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Find video protocols related to scientific articles indexed in Pubmed.
Clinical features and outcome of mucormycosis.
Interdiscip Perspect Infect Dis
PUBLISHED: 05-25-2014
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Mucormycosis (MCM) is a life-threatening infection that carries high mortality rates despite recent advances in its diagnosis and treatment. The objective was to report 14 cases of mucormycosis infection and review the relevant literature. We retrospectively analyzed the demographic and clinical data of 14 consecutive patients that presented with MCM in a tertiary-care teaching hospital in northern Mexico. The mean age of the patients was 39.9 (range 5-65). Nine of the patients were male. Ten patients had diabetes mellitus as the underlying disease, and 6 patients had a hematological malignancy (acute leukemia). Of the diabetic patients, 3 had chronic renal failure and 4 presented with diabetic ketoacidosis. All patients had rhinocerebral involvement. In-hospital mortality was 50%. All patients received medical therapy with polyene antifungals and 11 patients underwent surgical therapy. Survivors were significantly younger and less likely to have diabetes than nonsurvivors, and had higher levels of serum albumin on admission. The clinical outcome of patients with MCM is poor. Uncontrolled diabetes and age are negative prognostic factors.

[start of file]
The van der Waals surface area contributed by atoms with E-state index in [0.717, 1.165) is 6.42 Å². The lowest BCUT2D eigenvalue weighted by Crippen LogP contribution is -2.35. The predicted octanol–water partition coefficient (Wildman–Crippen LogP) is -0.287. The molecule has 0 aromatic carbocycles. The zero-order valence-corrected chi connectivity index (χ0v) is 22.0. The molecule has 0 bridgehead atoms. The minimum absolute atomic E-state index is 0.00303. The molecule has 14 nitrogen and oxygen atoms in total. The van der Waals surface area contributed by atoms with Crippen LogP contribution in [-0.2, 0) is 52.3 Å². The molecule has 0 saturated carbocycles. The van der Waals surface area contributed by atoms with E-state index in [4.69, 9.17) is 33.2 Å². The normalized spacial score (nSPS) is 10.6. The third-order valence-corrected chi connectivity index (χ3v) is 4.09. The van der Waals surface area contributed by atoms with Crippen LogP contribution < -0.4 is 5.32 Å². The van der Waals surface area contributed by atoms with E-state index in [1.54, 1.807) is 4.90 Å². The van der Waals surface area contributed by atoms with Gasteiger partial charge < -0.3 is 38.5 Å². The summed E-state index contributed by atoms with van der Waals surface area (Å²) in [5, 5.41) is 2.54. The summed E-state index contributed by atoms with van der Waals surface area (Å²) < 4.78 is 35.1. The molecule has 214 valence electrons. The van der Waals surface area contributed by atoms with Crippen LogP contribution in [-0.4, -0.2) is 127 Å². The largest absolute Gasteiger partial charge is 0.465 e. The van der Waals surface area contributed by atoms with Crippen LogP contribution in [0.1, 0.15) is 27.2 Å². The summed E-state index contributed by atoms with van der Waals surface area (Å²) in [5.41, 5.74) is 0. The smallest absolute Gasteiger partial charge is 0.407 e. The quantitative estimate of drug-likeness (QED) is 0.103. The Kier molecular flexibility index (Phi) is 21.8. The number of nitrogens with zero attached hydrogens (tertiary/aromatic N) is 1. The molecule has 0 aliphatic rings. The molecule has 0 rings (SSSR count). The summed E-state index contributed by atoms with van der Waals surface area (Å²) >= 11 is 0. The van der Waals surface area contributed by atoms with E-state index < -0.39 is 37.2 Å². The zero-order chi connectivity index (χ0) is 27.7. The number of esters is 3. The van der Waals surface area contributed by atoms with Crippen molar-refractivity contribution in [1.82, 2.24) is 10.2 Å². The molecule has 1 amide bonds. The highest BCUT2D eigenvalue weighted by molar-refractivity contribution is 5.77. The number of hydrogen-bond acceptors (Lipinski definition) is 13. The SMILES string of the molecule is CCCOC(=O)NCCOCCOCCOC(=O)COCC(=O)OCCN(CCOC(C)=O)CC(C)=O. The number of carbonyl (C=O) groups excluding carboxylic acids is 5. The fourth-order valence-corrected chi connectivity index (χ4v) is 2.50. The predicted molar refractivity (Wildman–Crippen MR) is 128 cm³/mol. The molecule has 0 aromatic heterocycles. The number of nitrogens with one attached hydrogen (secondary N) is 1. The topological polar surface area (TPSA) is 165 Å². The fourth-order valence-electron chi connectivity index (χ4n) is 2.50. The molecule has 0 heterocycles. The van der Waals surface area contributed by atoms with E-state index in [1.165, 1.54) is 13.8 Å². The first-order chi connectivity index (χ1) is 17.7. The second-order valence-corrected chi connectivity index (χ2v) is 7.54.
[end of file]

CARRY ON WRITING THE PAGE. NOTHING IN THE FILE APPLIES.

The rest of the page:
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Genetic diversity evaluation on Portuguese Leishmania infantum strains by multilocus microsatellite typing.
Infect. Genet. Evol.
PUBLISHED: 04-23-2014